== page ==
“I’m deeply proud of our students for receiving this honor and thankful for the opportunity to show the great things Lawrence students are doing,” Dupere said. “It is a privilege to work with these highly motivated students who are committed to pursuing an excellent level of playing and creating meaningful and memorable performances. I love coming to work every day with these students.”

See information on upcoming Lawrence Symphony Orchestra performances here.

Woodruff and the cast of 2020’s The Marriage of Figaro

Erik Nordstrom as Count Almaviva and Max Muter as Figaro during a dress rehearsal for The Marriage of Figaro in March 2020.

When The Marriage of Figaro took to the stage in early 2020, Woodruff heaped praise on the students in the cast for the way they embraced the challenges of staging the comic opera.

“It’s one of the most generous casts I’ve worked with in a long time,” Woodruff said. “They’re just generous with each other as far as sharing the stage space and working with one another.”

The American Prize called it a team effort between students and faculty worth celebrating, one that is seen often in Lawrence’s opera theatre program: “Recent productions have garnered national attention because of their well-crafted and dedicated musical and dramatic performances.”

Williams: Dead White Man Music

Evan Williams ’10

Williams, a composer and conductor, received the citation for his harpsichord concerto with chamber orchestra, which he says is at times a love letter to the classical music of Bach, Brahms, and Dowland and at other times a celebration of jazz, soul, and gospel. 

“Most of my musical training consisted of studying works of the Western canon—so mostly the music of dead European men,” Williams said. “As someone who doesn’t look like that, I started to question if I should continue to study and make music in this tradition. Dead White Man Music is me grappling with that question.”

Williams said he heard some negative feedback related to the title of the piece but otherwise has gotten an overwhelmingly positive response.

“This special citation from the American Prize is further proof that this is a conversation worth having in the concert halls and music classrooms around the world,” he said.

Williams serves as assistant professor of music and director of instrumental activities at Rhodes College in Tennessee.

Bizub: “Radiance and light”

Nicolas Bizub ’16

Bizub describes his music as “dark, striving, and yearning, which also points toward radiance and light.”

For Bizub, music is one more outlet to speak up for social and environmental justice.

“Most of my work is concerned with advocating for rights within the LGBTQIA+ community, of which I am a part, as well as responding to the climate change crisis,” he said. “So, for me, receiving this particular honor from The American Prize was quite special and humbling, as it is affirmation that the social relevance I attempt to imbue in music I write is starting to hit an intended mark.”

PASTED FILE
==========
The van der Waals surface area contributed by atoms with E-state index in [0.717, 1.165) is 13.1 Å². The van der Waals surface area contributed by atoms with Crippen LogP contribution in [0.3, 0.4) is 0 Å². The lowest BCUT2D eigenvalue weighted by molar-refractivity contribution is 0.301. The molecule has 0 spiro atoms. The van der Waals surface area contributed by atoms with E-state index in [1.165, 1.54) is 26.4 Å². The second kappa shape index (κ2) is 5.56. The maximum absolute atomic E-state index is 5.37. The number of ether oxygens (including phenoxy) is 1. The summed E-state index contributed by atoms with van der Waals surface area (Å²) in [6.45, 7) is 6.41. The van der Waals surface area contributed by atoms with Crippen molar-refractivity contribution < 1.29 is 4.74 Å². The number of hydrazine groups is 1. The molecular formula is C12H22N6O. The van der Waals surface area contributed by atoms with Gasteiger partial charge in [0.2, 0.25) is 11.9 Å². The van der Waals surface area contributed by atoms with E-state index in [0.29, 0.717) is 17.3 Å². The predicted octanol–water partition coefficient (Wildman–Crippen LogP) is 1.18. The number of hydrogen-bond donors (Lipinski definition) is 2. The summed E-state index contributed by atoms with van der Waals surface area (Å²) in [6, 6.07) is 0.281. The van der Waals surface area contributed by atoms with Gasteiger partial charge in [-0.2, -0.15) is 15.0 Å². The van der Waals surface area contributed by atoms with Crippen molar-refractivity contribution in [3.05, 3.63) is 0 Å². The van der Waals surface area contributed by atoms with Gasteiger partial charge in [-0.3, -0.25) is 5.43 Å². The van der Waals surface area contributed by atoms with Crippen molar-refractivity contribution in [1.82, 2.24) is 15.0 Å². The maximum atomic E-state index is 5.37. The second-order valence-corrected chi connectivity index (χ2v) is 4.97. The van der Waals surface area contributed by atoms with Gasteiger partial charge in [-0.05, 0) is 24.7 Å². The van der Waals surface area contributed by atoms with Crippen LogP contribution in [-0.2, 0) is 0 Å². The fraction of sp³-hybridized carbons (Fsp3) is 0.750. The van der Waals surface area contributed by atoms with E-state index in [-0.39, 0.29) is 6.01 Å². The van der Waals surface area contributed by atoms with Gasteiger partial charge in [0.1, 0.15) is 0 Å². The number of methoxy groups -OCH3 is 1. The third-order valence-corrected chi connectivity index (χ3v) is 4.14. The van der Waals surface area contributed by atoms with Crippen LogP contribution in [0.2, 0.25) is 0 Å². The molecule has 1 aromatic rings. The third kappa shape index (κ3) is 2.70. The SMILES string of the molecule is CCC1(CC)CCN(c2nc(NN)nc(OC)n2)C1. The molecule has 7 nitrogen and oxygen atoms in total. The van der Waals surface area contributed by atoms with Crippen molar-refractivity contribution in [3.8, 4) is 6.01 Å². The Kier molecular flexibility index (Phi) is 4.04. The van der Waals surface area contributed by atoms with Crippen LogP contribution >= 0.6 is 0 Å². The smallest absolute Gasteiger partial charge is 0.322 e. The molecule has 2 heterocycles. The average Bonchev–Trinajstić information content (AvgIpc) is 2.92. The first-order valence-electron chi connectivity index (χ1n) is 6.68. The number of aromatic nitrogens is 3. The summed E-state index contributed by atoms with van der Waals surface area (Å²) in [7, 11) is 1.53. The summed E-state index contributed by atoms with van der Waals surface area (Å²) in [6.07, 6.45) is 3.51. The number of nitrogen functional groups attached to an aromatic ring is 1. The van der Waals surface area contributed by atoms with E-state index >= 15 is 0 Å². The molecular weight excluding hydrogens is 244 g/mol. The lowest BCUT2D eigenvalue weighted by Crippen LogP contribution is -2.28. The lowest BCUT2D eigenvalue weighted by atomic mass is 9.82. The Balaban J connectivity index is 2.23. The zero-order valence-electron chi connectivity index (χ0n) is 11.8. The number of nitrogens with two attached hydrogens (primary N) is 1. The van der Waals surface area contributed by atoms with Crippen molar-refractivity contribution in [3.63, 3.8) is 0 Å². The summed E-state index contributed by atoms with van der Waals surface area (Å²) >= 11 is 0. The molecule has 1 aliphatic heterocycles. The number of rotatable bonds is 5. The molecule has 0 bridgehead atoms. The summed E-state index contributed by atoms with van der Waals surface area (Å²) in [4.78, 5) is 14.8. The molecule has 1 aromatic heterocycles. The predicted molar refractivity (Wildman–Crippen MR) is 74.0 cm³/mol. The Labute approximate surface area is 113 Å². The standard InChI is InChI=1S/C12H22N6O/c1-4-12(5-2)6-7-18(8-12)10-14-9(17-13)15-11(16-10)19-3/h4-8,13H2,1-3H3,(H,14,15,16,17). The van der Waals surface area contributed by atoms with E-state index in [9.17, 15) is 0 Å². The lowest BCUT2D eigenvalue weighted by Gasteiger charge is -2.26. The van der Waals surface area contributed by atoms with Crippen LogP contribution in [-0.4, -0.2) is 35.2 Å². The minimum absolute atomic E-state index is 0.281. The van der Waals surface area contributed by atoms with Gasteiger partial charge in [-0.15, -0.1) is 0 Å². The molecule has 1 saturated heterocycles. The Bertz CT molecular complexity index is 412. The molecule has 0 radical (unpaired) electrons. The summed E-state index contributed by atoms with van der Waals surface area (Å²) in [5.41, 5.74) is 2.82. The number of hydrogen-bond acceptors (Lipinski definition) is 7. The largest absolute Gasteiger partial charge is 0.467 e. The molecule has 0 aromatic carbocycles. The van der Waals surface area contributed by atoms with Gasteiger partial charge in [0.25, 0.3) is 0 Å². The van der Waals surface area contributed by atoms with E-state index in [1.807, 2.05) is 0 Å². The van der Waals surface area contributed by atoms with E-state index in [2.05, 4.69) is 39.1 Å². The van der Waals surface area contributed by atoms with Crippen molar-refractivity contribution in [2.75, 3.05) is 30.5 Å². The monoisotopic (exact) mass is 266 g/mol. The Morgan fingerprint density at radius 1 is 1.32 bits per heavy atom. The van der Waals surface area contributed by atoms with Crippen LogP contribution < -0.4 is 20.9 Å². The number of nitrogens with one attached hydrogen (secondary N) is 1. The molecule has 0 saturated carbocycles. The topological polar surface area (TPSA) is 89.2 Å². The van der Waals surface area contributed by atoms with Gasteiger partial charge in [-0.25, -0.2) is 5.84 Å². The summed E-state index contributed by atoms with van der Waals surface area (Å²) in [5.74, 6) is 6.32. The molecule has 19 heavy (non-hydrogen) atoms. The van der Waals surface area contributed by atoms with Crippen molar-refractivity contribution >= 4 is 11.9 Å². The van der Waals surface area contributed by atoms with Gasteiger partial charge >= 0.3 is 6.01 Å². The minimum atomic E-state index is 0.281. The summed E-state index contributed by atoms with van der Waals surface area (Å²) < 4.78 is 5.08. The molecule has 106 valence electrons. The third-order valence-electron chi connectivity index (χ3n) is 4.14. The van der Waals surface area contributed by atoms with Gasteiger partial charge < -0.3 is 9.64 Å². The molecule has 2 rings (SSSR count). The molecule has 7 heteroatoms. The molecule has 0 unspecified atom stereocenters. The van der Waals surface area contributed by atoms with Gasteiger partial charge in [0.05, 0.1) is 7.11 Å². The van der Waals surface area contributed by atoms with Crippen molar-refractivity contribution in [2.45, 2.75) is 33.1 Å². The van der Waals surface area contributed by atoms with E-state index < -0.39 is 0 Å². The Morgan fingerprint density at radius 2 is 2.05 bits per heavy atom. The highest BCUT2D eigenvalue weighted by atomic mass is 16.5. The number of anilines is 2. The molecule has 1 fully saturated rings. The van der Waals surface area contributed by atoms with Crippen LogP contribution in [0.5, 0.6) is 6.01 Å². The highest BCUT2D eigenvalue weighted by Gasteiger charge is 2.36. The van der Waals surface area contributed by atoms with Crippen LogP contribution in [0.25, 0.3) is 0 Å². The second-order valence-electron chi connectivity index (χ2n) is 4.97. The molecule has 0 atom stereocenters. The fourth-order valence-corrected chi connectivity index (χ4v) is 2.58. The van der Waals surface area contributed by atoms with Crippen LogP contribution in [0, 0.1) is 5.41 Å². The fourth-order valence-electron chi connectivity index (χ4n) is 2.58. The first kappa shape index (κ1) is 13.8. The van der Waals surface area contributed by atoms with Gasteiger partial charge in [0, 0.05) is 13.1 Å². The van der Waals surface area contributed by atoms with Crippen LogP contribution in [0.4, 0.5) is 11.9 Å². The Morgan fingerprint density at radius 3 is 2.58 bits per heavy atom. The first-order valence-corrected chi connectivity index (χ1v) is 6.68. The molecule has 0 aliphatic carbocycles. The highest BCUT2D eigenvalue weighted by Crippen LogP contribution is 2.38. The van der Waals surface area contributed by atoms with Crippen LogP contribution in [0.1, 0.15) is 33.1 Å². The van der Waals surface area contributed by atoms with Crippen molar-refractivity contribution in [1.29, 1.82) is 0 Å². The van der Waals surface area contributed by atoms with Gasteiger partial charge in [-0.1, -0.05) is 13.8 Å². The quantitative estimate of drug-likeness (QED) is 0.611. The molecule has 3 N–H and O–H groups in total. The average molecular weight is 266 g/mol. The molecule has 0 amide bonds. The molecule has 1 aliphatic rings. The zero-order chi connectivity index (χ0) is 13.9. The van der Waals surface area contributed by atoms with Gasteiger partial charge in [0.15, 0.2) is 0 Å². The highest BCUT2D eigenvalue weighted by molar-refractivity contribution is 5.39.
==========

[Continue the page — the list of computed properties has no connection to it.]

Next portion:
It also speaks to the lessons he learned as an undergraduate at Lawrence.

“I began this journey at Lawrence, and the training I received from their composition department has stayed with me as I continue writing music today,” he said.

Bizub graduated in May from the College-Conservatory of Music in Cincinnati with a doctoral degree in music composition.

Fahrenkrug: A new vision

Nick Fahrenkrug ’20

Fahrenkrug began his Dichterliebe: Within + Without video project while a senior at Lawrence. It was conceived as a response to the initial outbreak of COVID-19.

“I was not interested in going through the motions of performing a voice recital to an empty room,” he said. “At the time, we didn’t even have the livestreaming system that Lawrence now uses.”

He began talking with professors and others about creating a voice project that would cater to a virtual, screen-based viewing experience. He quickly realized his initial recital repertoire wasn’t going to work, so he shifted his vision.

“From there I decided to pare down the music to only Schumann’s Dichterliebe, and took the following three months to realize and complete the entire video cycle, which very much realized itself in real time,” Fahrenkrug said. “What I mean by this is that while I was able to form a loose concept in the beginning, it really was more a set of guidelines and boundaries from which I could play in, rather than a preconceived vision of how everything would go. It was truly the most artistically liberating project I’ve ever worked on.”

Fahrenkrug is currently pursuing a master’s in vocal performance at Louisiana State University.

Ed Berthiaume is director of public information at Lawrence University. Email:

Tuning in with Ty Collins: Career Center podcast connects alumni, students

Ty Collins (Photo by Danny Damiani)

By Karina Herrera ’22

Ty Collins has put his experience working in radio to good use at Lawrence, recently launching a podcast that aims to connect alumni with students as they plan for life after college.